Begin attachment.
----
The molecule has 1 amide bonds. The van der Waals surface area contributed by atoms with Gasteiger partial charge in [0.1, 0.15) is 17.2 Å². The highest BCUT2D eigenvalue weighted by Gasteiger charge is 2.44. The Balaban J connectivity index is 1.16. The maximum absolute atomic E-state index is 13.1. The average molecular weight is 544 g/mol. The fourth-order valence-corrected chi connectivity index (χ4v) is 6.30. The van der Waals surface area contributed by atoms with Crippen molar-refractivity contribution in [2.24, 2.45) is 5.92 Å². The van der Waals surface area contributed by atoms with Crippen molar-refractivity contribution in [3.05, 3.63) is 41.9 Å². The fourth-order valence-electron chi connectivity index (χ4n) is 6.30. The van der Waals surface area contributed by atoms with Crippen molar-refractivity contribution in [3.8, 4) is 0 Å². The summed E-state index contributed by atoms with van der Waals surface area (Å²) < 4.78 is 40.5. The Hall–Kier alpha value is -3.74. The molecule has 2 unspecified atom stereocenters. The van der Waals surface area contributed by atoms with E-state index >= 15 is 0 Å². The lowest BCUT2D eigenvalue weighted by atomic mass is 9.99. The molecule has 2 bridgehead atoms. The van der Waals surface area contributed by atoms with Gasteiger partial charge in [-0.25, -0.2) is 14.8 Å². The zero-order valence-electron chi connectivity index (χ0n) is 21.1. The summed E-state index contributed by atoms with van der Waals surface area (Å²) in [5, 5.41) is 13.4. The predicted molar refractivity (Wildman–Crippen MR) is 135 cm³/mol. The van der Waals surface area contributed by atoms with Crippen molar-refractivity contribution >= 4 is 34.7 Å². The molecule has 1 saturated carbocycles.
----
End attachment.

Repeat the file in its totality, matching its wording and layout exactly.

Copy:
The molecule has 1 amide bonds. The van der Waals surface area contributed by atoms with Gasteiger partial charge in [0.1, 0.15) is 17.2 Å². The highest BCUT2D eigenvalue weighted by Gasteiger charge is 2.44. The Balaban J connectivity index is 1.16. The maximum absolute atomic E-state index is 13.1. The average molecular weight is 544 g/mol. The fourth-order valence-corrected chi connectivity index (χ4v) is 6.30. The van der Waals surface area contributed by atoms with Crippen molar-refractivity contribution in [2.24, 2.45) is 5.92 Å². The van der Waals surface area contributed by atoms with Crippen molar-refractivity contribution in [3.05, 3.63) is 41.9 Å². The fourth-order valence-electron chi connectivity index (χ4n) is 6.30. The van der Waals surface area contributed by atoms with Crippen molar-refractivity contribution in [3.8, 4) is 0 Å². The summed E-state index contributed by atoms with van der Waals surface area (Å²) < 4.78 is 40.5. The Hall–Kier alpha value is -3.74. The molecule has 2 unspecified atom stereocenters. The van der Waals surface area contributed by atoms with E-state index >= 15 is 0 Å². The lowest BCUT2D eigenvalue weighted by atomic mass is 9.99. The molecule has 2 bridgehead atoms. The van der Waals surface area contributed by atoms with Gasteiger partial charge in [-0.25, -0.2) is 14.8 Å². The zero-order valence-electron chi connectivity index (χ0n) is 21.1. The summed E-state index contributed by atoms with van der Waals surface area (Å²) in [5, 5.41) is 13.4. The predicted molar refractivity (Wildman–Crippen MR) is 135 cm³/mol. The van der Waals surface area contributed by atoms with Crippen molar-refractivity contribution >= 4 is 34.7 Å². The molecule has 1 saturated carbocycles.